Tag Archives: holiday weight gain

How To Not Gain Weight on Thanksgiving

With Thanksgiving upon us, Lexington Medical Center dietitians have tips to help you avoid overindulging and gaining weight during the festive holiday. Here’s their important advice.

~A holiday is meant to be enjoyed. Enjoy the day with your family, friends and good – but the whole day should not be about the food.

~When it comes to cooking and prepping, try substituting heart-healthy oils for butter, and non-fat milk for cream in your Thanksgiving recipes.

~Eat slowly. Taste your food, savor it and then wait ten or twenty minutes before you try to go back for seconds.

~If you’re looking to fill your plate, load up on veggie dishes and watch your portion sizes when it comes to the starchy sides.

~Cut excess calories by swapping your soda or alcoholic beverage for a sparkling water with lemon or lime.

~To help control calories and really enjoy your meal, think about what food have you’ve been waiting all year to have. Eat that and enjoy it, but maybe leave something else off your plate that you could have anytime, like a dinner roll.

~Getting out and taking a walk with family after dinner and getting a little post-feast exercise is another good way to begin burning off those Thanksgiving meal calories.

Diabetes Self Management During the Holidays

By Laura Stepp, MA, RD, LD, CDE at LMC

Managing diabetes can be a daily struggle. The American Association of Diabetes Educators has a list of 7 Self-Care Behaviors to help people achieve and maintain a healthy lifestyle.

AADE7 Self-Care Behaviors ™
• Eating healthier
• Being physically active
• Monitoring blood glucose
• Taking medication as prescribed
• Solving problems in unusual situations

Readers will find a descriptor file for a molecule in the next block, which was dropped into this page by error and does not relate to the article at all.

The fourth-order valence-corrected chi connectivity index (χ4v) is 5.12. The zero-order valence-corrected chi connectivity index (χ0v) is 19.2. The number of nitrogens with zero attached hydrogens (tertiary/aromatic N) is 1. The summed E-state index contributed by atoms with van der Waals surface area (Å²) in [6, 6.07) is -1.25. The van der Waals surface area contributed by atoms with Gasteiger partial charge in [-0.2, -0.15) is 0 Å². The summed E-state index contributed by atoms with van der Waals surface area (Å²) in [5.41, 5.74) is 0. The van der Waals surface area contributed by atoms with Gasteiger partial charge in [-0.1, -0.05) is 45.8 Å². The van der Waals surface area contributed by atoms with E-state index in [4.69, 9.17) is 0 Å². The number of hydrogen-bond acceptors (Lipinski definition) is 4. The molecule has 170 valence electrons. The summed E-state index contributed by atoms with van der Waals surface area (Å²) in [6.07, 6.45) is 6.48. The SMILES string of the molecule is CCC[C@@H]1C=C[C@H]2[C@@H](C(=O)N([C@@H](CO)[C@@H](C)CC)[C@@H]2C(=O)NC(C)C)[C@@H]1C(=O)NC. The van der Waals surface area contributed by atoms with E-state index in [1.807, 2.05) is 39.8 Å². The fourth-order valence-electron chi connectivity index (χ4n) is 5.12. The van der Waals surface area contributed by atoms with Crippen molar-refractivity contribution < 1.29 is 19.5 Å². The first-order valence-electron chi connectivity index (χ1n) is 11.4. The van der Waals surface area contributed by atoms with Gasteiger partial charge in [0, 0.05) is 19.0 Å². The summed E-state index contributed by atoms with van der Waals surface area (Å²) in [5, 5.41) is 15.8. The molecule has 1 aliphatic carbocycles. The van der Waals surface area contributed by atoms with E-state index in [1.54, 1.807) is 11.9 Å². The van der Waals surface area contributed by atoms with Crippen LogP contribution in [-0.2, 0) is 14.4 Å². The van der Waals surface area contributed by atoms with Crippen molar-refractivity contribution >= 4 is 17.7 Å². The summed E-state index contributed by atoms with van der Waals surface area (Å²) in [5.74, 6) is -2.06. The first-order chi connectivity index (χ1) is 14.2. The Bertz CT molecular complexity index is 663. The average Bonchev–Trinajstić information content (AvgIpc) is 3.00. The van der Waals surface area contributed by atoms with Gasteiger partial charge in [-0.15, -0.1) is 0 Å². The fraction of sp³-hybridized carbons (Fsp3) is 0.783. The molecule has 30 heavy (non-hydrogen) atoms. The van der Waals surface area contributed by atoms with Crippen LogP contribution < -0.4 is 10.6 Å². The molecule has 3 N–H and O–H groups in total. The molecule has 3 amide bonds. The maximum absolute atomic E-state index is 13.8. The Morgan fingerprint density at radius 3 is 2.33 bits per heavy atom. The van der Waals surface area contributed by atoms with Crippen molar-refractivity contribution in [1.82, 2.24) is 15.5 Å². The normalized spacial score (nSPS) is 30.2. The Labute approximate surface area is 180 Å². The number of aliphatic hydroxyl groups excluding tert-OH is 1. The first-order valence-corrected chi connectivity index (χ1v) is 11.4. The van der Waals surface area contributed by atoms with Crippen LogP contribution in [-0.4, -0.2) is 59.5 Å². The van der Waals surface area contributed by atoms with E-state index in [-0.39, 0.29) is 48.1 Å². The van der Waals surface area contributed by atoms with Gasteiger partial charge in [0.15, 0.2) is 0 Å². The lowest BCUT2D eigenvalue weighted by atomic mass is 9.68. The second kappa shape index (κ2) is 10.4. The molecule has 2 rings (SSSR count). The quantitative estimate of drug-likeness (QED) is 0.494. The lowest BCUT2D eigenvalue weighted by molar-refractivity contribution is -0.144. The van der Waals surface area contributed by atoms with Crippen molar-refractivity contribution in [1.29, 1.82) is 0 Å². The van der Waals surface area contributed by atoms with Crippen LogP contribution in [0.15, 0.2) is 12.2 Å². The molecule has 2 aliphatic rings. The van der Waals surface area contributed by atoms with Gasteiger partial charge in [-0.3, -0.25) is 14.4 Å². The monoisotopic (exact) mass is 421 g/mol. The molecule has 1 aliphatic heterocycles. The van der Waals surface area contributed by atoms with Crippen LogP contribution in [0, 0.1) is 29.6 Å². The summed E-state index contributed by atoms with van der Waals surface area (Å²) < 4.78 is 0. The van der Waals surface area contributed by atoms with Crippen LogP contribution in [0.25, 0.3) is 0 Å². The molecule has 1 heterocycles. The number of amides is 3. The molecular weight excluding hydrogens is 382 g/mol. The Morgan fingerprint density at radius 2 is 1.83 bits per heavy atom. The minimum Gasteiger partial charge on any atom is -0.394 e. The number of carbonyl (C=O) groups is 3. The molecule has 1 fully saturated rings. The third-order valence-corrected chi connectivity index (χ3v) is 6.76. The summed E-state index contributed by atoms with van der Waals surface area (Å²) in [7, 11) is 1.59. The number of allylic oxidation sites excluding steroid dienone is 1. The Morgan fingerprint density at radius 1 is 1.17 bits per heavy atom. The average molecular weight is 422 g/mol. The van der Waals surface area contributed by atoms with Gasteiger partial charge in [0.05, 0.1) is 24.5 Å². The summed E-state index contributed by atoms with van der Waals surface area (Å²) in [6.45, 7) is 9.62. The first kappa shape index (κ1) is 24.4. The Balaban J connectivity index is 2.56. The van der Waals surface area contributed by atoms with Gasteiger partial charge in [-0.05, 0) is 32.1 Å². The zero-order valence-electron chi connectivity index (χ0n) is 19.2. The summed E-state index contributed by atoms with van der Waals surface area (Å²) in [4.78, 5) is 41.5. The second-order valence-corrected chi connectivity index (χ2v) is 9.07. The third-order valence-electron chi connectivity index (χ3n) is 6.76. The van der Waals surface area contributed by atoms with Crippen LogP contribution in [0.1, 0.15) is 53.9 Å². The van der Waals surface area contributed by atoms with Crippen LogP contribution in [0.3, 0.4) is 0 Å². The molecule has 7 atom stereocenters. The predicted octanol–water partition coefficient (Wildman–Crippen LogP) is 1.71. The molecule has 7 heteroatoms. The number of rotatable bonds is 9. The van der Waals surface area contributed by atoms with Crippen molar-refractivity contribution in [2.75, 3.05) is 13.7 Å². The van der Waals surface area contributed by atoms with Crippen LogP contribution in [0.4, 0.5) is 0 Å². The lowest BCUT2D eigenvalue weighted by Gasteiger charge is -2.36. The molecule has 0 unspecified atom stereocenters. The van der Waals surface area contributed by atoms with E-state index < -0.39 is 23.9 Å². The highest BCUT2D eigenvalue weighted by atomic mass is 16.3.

• Reducing the risk of complications
• Coping with stress and emotional issues

Each one of the behaviors takes time and patience to make apart of your new lifestyle. Let’s look at eating healthier. That can mean many different things depending on your current dietary intake and cultural background. Simply put eating healthier is first about portion control and limiting the number of carbohydrates (starches, fruit, milk/yogurt) per meal. Often, that’s more difficult than it sounds, especially during the holiday season. It’s November which means for most of us we are planning to enjoy at least one big meal with lots of potential carbohydrates. So, how can we eat what we love and love what we eat? Balance and moderation!

ThanksgivingFirst try to maintaining a normal meal pattern of 3 moderate sized meals consumed at approximately the same time. Keeping a regular meal time schedule will help prevent becoming overly hungry; this is especially important during the holidays

Second, balancing carbohydrate intake is important. For example, if dressing/stuffing or sweet potato casserole are dishes you look forward to all year let’s enjoy them! However, since they are a carbohydrate consider leaving the rolls which you can eat any day. This is a good way to help balance and moderate carbohydrate intake and blood sugar. Remember the hidden carbohydrate in the holiday meal – gravy! A little is good; a lot can mean a higher blood sugar and extra calories.

Last but not least, another way to help control and balance carbohydrate intake during the holidays is to remember veggies! Vegetables are very low in carbohydrates and calories and high in vitamins and minerals. One and a half cups of cooked vegetables or three cups raw are equal to one ½ cup of mashed potatoes (no gravy) – so add more vegetables to your plate!

From the American Institute for Cancer Research website: a colorful, lower carbohydrate and tasty addition to any holiday meal.

Photo Courtesy: Pioneer Thinking

Photo Courtesy: Pioneer Thinking

Beet Salad with Peaches and Walnuts
2 medium cooked red beets, sliced 1/4-inch
2 medium tomatoes, sliced 1/4-inch
Salt and freshly ground black pepper
1 small shallot, thinly sliced
2 Tbsp. minced mint leaves (reserve a few sprigs for garnish)
1 tsp. minced thyme (reserve a few sprigs for garnish)
2 Tbsp. extra virgin olive oil
1 Tbsp. lemon juice
1 tsp. honey
2 cups sliced peaches without skin (fresh or frozen)
1/3 cup toasted chopped walnuts
1/4 cup crumbled goat cheese (or feta)

 
On platter arrange beets and tomato slices. Season to taste with salt and pepper.

In large mixing bowl combine shallot, mint, thyme, oil, lemon juice and honey. Stir well to combine. Add peach wedges and gently toss to coat.

Arrange peach mixture over beets and tomatoes. Top salad with walnuts and cheese, garnish with mint and thyme sprigs and serve.

Makes 6 servings.

Per serving: 197 calories, 11 g total fat (2.5 g saturated fat), 22 g carbohydrate, 6 g protein, 2 g dietary fiber, 58 mg sodium.